Paul Giamatti’s slave trader is no less chilling but in a different way.  “Very likely he will grow into a fine beast” he says of a young black boy, highlighting his physique as a cattle farmer might at market.  What a brilliant cameo performance this is, callous in his business like matter of fact manner, provoking a discernible outrage amongst the audience without raising his voice or looking towards the camera.

 

Not even occasional moments of astounding beauty that McQueen and cinematographer, Sean Bobbitt, pick out from the Southern landscape – they could be stand alone video art pieces – relieve the ugliness.  The visual poetry, with its soft glow, takes on the same warmth as a Claude idealised landscape, which within the context of the lynchings, rapes, beatings and routine use of the N-word compounds our absolute disgust.  And when McQueen blends the two together – a long take of Solomon dangling from a tree in the shimmering afternoon sun with only tiptoes coming between life and death – it’s unbearable to the point of being unwatchable.

 

This is the grotesque side of Western history, which cinema has acknowledged but usually no more, preferring, instead, to brush it under the carpet.  McQueen forces us to face our predecessors’ demons by identifying with an outsider, whose middle class lifestyle in New York is as remote from sadistic slavery as ours.  Stripped of his clothes, possessions and identity – even renamed ‘Platt’ – gradually, he becomes undistinguishable from other slaves; the silent expression of powerless indignation mutates into resigned desperation but, so subtle is Ejiofor’s acting, the change is seamless.  When he eventually returns to his family by order of court, Hans Zimmer’s score seems to be reaching a Spielberg/Williams climactic high and then holds back, introducing a foreboding tone; a reflective moment, an acknowledgement – as surely Solomon would have demanded – that there was no cause for celebration until every last slave was free.buy levitra pills online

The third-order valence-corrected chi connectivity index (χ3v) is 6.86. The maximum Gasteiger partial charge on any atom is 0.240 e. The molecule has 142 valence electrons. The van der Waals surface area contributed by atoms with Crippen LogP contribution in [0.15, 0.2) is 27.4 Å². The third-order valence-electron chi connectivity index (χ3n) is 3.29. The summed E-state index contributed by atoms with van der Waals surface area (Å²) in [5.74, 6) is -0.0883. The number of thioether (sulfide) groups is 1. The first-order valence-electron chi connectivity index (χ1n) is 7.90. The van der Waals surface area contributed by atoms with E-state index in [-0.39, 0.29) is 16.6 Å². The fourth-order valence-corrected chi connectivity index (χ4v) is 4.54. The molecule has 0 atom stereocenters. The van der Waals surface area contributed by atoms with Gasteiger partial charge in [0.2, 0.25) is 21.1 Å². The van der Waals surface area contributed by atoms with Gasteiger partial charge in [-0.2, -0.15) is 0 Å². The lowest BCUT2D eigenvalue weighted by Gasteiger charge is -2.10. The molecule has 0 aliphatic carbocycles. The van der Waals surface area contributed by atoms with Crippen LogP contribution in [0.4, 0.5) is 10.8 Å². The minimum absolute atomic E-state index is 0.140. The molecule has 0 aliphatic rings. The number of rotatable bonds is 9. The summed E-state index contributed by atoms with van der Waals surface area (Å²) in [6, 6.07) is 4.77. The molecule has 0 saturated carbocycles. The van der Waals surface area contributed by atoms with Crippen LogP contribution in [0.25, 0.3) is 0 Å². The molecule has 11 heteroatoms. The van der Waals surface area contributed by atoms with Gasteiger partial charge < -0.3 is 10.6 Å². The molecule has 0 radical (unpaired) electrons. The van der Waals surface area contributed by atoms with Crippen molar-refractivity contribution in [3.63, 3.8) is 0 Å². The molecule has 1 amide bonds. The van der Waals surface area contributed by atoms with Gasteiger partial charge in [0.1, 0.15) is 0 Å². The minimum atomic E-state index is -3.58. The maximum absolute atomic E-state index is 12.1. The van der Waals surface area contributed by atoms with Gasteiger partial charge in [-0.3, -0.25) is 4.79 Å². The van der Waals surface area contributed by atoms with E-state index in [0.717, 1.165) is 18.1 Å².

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It’s a film that sends the audience home with a sense of unavoidable shame.

Warren Beatty changes direction

February 13th, 2014 - Graham Eley

Warren Beatty is no longer proceeding with his Howard Hughes biopic ‘The Rules Don’t Apply’, which has been in pre-production for some years, but will retain some of the plot details for his next feature.  By all accounts, Beatty found the biopic format too restrictive and is already pushing ahead with the new/revised production although there may be a new cast.  It will be Beatty’s first theatrical film for over a decade.generic levitra prices
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Natalie Portman’s debut feature under way

February 13th, 2014 - Graham Eley

Natalie Portman has commenced shooting on her debut feature in the director’s chair, ‘A Tale of Love and Darkness’, adapted from Amos Oz’s autobiographical novel of the same name.  Set in postwar Jerusalem when the Israeli state was still in its infancy, the film dramatises Oz’s traumatic childhood against the background of political turmoil.  Krysztof Kieswlowski regular, Slawomir Idziak, is on board as cinematographer.generic levitra fda